Despite having the lowest regional prevalence of modern slavery in the world, Europe remains a destination, and to a lesser extent, a source region for the exploitation of men, women and children in forced labour and commercial sexual exploitation. According to the most recent Eurostat findings, European Union (EU) citizens account for 65 percent of identified trafficked victims within Europe. These individuals mostly originate from Eastern Europe, including Romania, Bulgaria, Lithuania and Slovakia. In Albania and Bosnia and Herzegovina, the European Parliament has identified corruption and the judicial system as reform challenges towards accession talks within the EU. In Greece, the turbulent economic situation has increased vulnerability for populations seeking employment and livelihood opportunities. In Greece, unemployment reached 24.4 percent in January 2016 with a youth unemployment rate of 51.9 percent. Daria describes multiple instances in which she was exploited or enslaved as a child, and the failure of the police to stop the situation.
One day, while I was staying at the doorstep, a neighbour, called Ariana [original name changed], came up to me and said: “Come with me, you will be my little sister, you will stay some time with me; we will have a lot to eat and then we will come back again.” But she cheated me. I was 10 years old when I left with Ariana. She was older than me; she was 13 to 14 years old. We also took with us my little sister. We went to a city. I was very afraid of Ariana. She used to beat me and said very often: “I will drown you in the sea”. She introduced me to a lot of boys.... I was forced to stay with them all day long.... They gave me money and she took everything from me. She used to buy a lot of things to eat for herself and gave me nothing. We also went to the capital. There, I used to beg in the street or knock at the doors and ask for money and food.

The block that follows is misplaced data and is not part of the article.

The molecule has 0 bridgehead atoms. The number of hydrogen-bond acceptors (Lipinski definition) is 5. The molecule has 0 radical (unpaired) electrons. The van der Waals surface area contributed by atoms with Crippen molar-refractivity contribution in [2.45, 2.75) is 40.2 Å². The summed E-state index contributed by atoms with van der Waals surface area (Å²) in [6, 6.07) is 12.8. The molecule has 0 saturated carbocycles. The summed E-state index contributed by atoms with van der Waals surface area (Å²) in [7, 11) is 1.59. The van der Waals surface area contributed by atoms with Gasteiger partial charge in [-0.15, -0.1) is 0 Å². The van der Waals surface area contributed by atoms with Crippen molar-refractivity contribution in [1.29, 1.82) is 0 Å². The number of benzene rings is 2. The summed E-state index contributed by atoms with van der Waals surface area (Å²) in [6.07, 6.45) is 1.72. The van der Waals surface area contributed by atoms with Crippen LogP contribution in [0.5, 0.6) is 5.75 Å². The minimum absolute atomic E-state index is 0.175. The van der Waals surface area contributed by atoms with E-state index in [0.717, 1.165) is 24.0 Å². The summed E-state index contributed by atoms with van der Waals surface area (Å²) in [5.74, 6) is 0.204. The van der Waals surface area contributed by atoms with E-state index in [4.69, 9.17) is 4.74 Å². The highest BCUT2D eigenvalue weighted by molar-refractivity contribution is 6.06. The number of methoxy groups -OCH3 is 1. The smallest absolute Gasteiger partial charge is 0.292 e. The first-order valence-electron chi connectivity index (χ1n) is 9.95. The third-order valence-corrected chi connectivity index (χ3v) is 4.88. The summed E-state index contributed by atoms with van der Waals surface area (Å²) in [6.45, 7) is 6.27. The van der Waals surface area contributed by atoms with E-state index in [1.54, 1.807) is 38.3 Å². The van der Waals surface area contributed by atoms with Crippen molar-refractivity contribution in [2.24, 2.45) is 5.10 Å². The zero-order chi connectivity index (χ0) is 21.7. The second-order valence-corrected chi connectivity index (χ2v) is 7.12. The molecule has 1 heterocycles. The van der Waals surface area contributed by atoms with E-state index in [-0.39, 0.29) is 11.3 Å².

The police sent us to the police station. He [the trafficker] told to me not to tell the truth. I was so happy that the police had caught us, but in the same time I was so afraid of him.... All the time in the police station I was with him. He told the police that I was his sister and that we had come to [the destination country] to meet our father who was working there. He showed the police the family certificate (the false one). The police handed us over to the police [of our home country] in the customs post. The police [in our home country] questioned us and he told them the same story, that “I was his sister”. I couldn’t talk; I couldn’t tell them the truth. Afterwards, they set us free. We took a taxi, and in a city on our way home, we were stopped by some other policemen. I think they had doubts about us, that’s why they stopped us. I told them the truth. At that moment the guy called his father and his father communicated with the police too. He gave to the police money and they set us ‘free’.
One day, a friend of mine helped me. He gave me money in order to get away from Ariana, but I wasn’t able to get away from her. I was afraid of her.... If I would return home my mother would treat me the same.... I have contacted the police several times. They sent me home. When I turned back home...the friends of my mother continued to pay visits to us every night, I remember that my uncle shouted and beat my mother because of me.... Then, after some time, I met again Ariana. I continued begging and meeting different boys and men.... One day, while Ariana was sleeping, I together with my sister went away and met a policeman in the street. We asked him for help and he returned us home again.... My mother didn’t want us back, I continued to meet with the friends of my mother...but not very often, because my mother was afraid of my uncle.
As told to UNICEF Innocenti Research Centre